Osteological correlates and phylogenetic analysis of deep diving in living and extinct pinnipeds: What good are big eyes?
Article first published online: 21 MAR 2012
© 2012 by the Society for Marine Mammalogy
Marine Mammal Science
Volume 29, Issue 1, pages 48–83, January 2013
How to Cite
Debey, L. B. and Pyenson, N. D. (2013), Osteological correlates and phylogenetic analysis of deep diving in living and extinct pinnipeds: What good are big eyes?. Marine Mammal Science, 29: 48–83. doi: 10.1111/j.1748-7692.2011.00545.x
- Issue published online: 20 DEC 2012
- Article first published online: 21 MAR 2012
- Received: 31 August 2010 Accepted: 15 September 2011
- diving depth;
- phylogenetic independent contrasts;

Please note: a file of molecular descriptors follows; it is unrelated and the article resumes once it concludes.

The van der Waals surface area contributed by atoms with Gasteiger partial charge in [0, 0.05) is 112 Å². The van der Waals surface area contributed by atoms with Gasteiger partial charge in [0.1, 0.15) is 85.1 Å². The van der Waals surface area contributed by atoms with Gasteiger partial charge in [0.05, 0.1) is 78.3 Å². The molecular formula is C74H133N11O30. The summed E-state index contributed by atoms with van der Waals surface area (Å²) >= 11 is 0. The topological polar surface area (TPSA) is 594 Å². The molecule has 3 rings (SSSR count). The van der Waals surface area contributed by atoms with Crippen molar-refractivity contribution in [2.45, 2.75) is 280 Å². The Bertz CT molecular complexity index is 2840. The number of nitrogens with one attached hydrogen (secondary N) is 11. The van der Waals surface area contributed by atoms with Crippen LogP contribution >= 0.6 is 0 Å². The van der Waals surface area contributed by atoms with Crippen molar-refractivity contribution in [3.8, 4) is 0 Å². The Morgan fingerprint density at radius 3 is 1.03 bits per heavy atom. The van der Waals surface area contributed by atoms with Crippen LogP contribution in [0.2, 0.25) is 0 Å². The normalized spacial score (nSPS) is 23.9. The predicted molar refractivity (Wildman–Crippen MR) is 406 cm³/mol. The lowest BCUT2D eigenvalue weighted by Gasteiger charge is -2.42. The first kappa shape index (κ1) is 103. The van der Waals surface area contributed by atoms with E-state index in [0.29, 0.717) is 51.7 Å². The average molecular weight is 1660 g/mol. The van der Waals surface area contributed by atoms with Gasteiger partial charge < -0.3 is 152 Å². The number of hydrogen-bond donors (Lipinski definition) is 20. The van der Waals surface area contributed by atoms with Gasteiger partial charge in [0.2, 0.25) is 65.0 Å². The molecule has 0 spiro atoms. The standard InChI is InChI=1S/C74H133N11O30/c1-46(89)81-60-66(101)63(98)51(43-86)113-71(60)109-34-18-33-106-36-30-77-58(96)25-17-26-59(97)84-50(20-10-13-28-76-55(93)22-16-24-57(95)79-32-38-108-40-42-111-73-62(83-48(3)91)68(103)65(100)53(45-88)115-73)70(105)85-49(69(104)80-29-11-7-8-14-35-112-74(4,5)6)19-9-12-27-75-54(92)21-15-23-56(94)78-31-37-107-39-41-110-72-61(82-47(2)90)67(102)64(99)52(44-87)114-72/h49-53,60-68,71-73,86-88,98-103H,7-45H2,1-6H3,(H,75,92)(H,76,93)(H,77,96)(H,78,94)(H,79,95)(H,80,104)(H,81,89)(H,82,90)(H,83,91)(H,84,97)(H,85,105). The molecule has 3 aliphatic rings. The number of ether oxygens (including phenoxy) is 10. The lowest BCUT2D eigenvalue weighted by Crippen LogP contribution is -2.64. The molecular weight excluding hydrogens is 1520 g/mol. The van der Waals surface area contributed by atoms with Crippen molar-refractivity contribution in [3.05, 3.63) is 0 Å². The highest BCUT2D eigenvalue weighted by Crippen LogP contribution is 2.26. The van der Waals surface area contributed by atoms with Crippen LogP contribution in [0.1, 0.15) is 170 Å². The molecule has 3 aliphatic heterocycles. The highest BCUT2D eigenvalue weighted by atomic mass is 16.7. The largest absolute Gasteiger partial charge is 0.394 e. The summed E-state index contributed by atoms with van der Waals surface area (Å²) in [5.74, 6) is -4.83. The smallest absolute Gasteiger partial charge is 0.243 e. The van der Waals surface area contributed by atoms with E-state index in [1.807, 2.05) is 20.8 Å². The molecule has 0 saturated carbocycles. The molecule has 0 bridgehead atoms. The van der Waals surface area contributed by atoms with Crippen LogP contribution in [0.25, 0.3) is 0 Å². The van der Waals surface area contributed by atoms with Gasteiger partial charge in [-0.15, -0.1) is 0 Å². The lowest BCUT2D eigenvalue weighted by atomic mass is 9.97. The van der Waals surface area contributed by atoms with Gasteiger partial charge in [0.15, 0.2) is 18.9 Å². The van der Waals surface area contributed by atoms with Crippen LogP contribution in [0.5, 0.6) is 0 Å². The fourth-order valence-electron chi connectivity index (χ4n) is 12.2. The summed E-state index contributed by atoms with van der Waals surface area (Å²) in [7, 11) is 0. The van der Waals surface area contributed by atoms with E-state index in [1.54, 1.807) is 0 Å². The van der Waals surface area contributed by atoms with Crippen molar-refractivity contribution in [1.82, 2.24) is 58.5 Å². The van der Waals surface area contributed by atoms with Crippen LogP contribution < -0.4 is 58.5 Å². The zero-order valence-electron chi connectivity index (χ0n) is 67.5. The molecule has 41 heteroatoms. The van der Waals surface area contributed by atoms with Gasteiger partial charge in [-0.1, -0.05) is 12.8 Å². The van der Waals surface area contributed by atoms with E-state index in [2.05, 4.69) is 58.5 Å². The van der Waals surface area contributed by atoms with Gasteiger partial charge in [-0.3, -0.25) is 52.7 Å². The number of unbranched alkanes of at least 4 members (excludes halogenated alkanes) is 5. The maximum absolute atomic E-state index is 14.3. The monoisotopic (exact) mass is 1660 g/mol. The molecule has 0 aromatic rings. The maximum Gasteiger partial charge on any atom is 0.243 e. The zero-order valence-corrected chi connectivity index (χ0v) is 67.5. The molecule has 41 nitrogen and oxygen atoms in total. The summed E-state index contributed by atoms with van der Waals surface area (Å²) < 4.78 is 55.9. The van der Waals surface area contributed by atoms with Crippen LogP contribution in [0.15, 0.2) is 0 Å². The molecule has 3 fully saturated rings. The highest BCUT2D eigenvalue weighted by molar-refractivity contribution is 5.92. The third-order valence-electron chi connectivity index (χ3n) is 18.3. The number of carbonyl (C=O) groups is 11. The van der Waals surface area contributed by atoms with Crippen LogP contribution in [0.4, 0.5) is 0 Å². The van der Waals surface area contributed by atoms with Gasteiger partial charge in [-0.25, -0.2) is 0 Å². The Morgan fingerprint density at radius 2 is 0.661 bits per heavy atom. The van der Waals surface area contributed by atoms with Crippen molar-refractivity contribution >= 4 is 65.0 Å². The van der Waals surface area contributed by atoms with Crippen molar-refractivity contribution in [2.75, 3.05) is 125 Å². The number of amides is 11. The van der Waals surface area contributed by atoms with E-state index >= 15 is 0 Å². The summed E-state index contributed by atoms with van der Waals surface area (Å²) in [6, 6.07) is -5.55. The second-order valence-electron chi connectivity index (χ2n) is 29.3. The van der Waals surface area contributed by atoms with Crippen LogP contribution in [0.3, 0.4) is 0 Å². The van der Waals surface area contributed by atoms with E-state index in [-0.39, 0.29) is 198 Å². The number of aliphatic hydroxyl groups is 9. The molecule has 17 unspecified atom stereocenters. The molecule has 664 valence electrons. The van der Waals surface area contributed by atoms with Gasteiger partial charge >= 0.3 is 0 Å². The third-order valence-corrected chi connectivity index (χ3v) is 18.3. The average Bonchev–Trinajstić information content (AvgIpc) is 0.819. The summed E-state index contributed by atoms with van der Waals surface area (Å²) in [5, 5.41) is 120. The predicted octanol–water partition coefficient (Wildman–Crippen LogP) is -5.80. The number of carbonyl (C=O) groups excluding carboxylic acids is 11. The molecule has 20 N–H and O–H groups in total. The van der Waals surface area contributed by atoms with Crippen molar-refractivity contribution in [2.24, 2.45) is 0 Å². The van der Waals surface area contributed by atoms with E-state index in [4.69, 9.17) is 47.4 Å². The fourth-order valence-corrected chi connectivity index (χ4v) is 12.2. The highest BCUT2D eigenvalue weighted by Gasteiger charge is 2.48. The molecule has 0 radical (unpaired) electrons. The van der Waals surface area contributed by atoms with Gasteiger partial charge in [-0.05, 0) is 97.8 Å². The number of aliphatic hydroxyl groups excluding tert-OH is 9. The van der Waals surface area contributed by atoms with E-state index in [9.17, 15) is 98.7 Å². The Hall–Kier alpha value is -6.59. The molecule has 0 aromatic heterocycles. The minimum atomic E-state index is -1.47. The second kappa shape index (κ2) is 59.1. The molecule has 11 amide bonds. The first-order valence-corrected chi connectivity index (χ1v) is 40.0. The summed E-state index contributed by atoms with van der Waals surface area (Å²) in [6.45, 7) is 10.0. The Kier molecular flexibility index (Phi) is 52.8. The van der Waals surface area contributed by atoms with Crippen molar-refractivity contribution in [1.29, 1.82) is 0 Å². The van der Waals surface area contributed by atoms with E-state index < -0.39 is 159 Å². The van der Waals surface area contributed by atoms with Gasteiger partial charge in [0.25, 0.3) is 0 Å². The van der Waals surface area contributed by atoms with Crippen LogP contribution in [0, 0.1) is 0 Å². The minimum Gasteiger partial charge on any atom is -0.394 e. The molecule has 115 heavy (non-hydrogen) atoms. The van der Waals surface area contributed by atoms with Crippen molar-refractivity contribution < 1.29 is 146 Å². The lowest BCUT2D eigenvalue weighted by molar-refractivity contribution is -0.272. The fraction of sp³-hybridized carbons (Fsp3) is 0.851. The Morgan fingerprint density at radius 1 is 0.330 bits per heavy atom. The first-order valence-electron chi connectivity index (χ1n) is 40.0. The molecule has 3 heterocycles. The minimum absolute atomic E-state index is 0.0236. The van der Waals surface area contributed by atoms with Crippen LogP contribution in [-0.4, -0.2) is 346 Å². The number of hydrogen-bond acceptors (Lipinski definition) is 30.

Marine tetrapods have evolved different sensory solutions to meet the ecological challenges of foraging at depth. It has been proposed that pinipeds, like ichthyosaurs, evolved large eyeballs for such demands. Here, we test this hypothesis using morphological and diving data from a comprehensive data set (n= 54 species; 435 individual specimens), including living and extinct pinnipeds and other select carnivorans as outgroup taxa. We used bony orbit size as a proxy for eyeball size, and recorded associated skull measurements to control for relative changes in orbit size; for diving depth, we used the deepest dive depth reported in the literature. Our analyses included both standard regressions and those corrected for phylogeny (i.e., independent contrasts). Standard regression statistics showed orbit size was a significantly good predictor of diving depth for phocids and for pinnipeds overall, although there was no correlation for otariids. In contrast, independent contrasts showed little support for a relationship between orbit size and diving depth for any group broader than family level, although this approach did demonstrate deep diving has evolved multiple times in crown Pinnipedia. Lastly, using select fossil taxa, we highlight the need to test adaptive hypotheses using comparative data in an evolutionary context.